Hatching Eggs: Our Newest Addition to the Coop

| 3/4/2010 3:35:11 PM

A photo of Staci Ducharme and her husbandOur newest addition is here!

Baby Renee (or Rene) arrived this week and the coop is in quite a stir!

Proud and protective Mama Claire is upset by her sudden move to the house.

New baby chick

We didn’t expect the eggs to actually hatch (actually, we didn’t believe that Clyde has been successful at doing his “job” with how clumsy he is), so we weren’t prepared for a baby chick in winter.

We moved Mama, Baby, and 1 un-hatched egg into the house (my craft room/multi-purpose room) in a dog crate. All seem to be doing well.

3/10/2010 9:01:02 PM

Thanks for the advice! Mama and babies are now back in the "big girl" coop and doing very well. The other hens are very curious and love to watch the babies. Clyde is simply confused and amused. This is probably the first and last that we'll allow mama's to hatch their own. If they both end up being roosters, we're in trouble!!

Sheryl Renfrow
3/9/2010 8:01:31 PM

I just love baby chicks, but have had little success in raising them. We were able to hatch 2 babies a couple of years ago. When the mama went "broody" we put her and the eggs she was on in our brooder house (we usually just buy chicks) and she hatched them there. We left water, feed and a light on-out of 10 eggs only 2 hatched. We have a "run" outside the brooder house and when the chicks were up, feathered, and looking antsy in their small enclosure, we moved the mama and her babies in with the hens, but AT NIGHT. In the morning, the other chickens didn't seem to notice and believe me, the mama will take care of her own if someone comes nosing around. Good luck. We also raised 19 baby guineas in the same coop last summer after the mama came in with them one day.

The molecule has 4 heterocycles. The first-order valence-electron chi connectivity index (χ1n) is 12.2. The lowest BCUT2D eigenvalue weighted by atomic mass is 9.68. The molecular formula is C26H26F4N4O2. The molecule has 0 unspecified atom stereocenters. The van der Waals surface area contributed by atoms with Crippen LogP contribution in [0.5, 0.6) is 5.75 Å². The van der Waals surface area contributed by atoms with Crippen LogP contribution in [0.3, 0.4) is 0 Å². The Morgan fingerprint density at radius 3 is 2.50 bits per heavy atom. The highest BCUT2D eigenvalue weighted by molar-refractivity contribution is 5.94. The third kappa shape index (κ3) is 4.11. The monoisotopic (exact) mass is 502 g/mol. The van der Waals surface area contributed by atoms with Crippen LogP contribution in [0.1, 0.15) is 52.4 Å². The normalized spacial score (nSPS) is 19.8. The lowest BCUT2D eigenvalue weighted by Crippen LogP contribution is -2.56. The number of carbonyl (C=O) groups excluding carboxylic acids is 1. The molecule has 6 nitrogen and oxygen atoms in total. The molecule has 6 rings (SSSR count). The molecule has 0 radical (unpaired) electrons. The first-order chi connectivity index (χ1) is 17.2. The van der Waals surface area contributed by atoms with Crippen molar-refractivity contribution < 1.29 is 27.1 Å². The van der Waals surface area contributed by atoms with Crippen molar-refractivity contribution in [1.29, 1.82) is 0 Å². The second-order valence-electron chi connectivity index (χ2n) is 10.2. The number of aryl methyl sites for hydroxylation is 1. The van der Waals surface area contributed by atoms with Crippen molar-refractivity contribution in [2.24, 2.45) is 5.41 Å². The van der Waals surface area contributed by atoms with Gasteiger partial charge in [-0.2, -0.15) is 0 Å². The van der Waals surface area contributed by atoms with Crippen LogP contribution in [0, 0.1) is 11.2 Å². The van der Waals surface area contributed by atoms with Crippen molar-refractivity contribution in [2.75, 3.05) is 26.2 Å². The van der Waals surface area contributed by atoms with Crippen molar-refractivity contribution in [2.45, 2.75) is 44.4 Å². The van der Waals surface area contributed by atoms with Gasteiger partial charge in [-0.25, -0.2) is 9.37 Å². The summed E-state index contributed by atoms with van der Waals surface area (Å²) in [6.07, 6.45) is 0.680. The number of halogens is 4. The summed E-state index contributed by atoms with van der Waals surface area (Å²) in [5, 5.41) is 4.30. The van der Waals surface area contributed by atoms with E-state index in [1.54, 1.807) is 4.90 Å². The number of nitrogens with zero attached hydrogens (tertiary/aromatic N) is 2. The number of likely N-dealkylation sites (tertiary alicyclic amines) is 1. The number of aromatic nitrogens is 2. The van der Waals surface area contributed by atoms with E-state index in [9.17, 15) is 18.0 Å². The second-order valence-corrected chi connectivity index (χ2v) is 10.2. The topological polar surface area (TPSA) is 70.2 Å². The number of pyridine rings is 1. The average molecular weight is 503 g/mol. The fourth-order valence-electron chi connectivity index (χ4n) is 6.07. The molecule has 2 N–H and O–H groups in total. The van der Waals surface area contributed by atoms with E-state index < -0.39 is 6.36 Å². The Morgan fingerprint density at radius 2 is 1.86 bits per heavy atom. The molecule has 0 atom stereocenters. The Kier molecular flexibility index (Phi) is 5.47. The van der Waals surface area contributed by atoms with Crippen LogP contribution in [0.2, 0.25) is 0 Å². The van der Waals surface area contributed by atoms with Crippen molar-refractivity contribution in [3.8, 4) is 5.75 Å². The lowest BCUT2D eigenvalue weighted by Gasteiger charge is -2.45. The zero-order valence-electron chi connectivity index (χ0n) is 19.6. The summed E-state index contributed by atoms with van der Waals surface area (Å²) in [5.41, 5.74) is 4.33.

Rodeo Princess
3/9/2010 3:03:07 PM

Hey! Congratulations!!! Love baby chicks! We aren't experts, but we've had chickens for two decades here and basically, we let the Mama raise the chick, and we leave her in the coop, even in winter. However, if you feel you have to separate and then re-introduce, we do it when the chick has lost it's fluff and is feathered. And then, we just put them back on the lawn. We feel - and I am probably going to ruffle feathers here - but the less you interfere with the integrity of the flock, which is essentially an entity that is interested in increasing and protecting it's own, the better. Our roosters are pretty integral in raising the babies, as are the other hens. Occasionally we lose a chick to stomping or bullying, but it's not usually a healthy chick and we are not interested in having unhealthy chicks grow up.

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